Damage to my Reputation

English law enables an individual to make a claim in a civil court where another has made a false statement about that individual to a third party which has harmed that individual’s reputation. 

Defamation

What is Defamation?

The law of defamation protects the individual when faced with the above scenario, simply protecting the individual’s reputation nothing more.  If words can be construed to reduce the reputation of the individual in the minds of the general public then an action of defamation can be brought.

For defamation to occur the following factors need to exist:

  •   That there has been a false statement

  •   That the false statement was published.  Someone else has to see them for this to happen

  •   That the false statement has in fact caused the individual’s reputation to be tarnished.

In relation to the last aspect the individual must have a reputation in the first place.  An example of an individual not having a reputation to be damaged is someone who has been convicted of a serious offence.  Their reputation will be sufficiently damaged by the offence to afford no legal protection enabling the newspapers to print what they like about the individual without having to worry about a claim of defamation.

What defences are there against a claim of defamation?

The following may be used to defend against a claim of defamation:

  •   One of the above elements required to establish the defence is missing

  •   Consent

  •   The words were in fact true

  •   Privilege – certain persons and proceedings are said to be privileged.  A judge in his or her courtroom for example.

How is this affected by the Internet?

Words published on the internet which may have harmed a person’s reputation are covered by the law of defamation but somewhat problematically.  The nature of the internet makes it difficult to know who to approach when bringing a claim.  For example in the print media you would approach the author or the publisher.  With the internet it is much less clear cut to know who is liable, however, some recent case law has provided an option.

Where defamatory statements have been issued in internet newsgroup sites it has been the Internet Service Provider (ISP) who has been the subject of the defamation action.  The reasoning behind this was that as hosts of the newsgroup they were in fact the publisher.

How should ISP’s protect against this?

ISP’s should consider regularly monitoring sites which they host and when they find content that could be construed as offensive remove it immediately.  They should also consider implementing a procedure whereby complaints can be thoroughly investigated.  In order for the ISP’s to be able to remove certain content without being in breach of the contract with its users a full review of their terms of business will need to be undertaken.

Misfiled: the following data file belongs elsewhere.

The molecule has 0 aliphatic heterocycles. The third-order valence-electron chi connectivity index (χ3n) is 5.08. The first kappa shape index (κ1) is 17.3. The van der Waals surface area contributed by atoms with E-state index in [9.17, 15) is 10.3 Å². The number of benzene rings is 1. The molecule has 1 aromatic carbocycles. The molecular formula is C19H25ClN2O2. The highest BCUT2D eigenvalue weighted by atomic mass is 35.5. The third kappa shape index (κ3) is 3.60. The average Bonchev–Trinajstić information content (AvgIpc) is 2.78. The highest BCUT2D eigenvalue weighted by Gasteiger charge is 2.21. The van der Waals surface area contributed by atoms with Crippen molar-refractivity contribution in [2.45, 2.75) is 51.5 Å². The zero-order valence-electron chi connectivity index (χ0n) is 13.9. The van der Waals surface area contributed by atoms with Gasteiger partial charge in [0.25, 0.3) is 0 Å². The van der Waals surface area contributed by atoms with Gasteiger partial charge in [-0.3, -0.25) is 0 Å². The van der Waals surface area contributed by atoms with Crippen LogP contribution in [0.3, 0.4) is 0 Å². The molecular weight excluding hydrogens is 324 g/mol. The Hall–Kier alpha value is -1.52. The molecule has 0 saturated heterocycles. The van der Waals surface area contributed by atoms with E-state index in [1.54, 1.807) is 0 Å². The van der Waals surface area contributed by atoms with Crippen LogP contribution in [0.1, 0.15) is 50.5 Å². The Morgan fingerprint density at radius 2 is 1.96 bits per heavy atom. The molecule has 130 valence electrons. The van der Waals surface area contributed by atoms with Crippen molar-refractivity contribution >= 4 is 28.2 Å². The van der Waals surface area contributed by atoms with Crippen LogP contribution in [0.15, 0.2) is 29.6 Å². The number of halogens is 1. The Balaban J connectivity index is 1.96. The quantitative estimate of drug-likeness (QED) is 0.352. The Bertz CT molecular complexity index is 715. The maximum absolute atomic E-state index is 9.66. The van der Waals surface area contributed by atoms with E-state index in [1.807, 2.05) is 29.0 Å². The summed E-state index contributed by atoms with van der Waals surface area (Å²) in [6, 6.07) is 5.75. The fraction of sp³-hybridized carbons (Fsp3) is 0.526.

Malicious falsehood

What is malicious falsehood?

Malicious falsehood is not the same as defamation but it is a similar kind of claim.  It is a statement which has been published maliciously which causes or is likely to cause financial loss to the claimant.  

In the case of malicious falsehood  the following elements need to be established:

  •   That the person who published the statement did so knowing it was false or did not care whether it was false or not
  •   Financial loss has to have been caused or is likely to have been caused.

It is therefore much harder to prove malicious falsehood than defamation, as the malicious intent needs to be proven, as does the falsehood and the financial loss.  

Malicious Prosecution

What is Malicious Prosecution?

Malicious prosecution is when a case either civil or criminal is brought against an individual for a purpose other than bringing the alleged offender to justice.

In a case of malicious prosecution the following elements need to be established:

  •   That a legal action has been brought against the individual for the purpose of harming that individual
  •   The action is brought against that individual knowing that he is not in fact guilty
  •   The court case is found in favour of the person accused.

Although existing as a common law tort it is unlikely that claims will be heard in a civil court with the judge from the original trial more likely to simply rule in the favour of the defendant without feeling the need to address another case in court.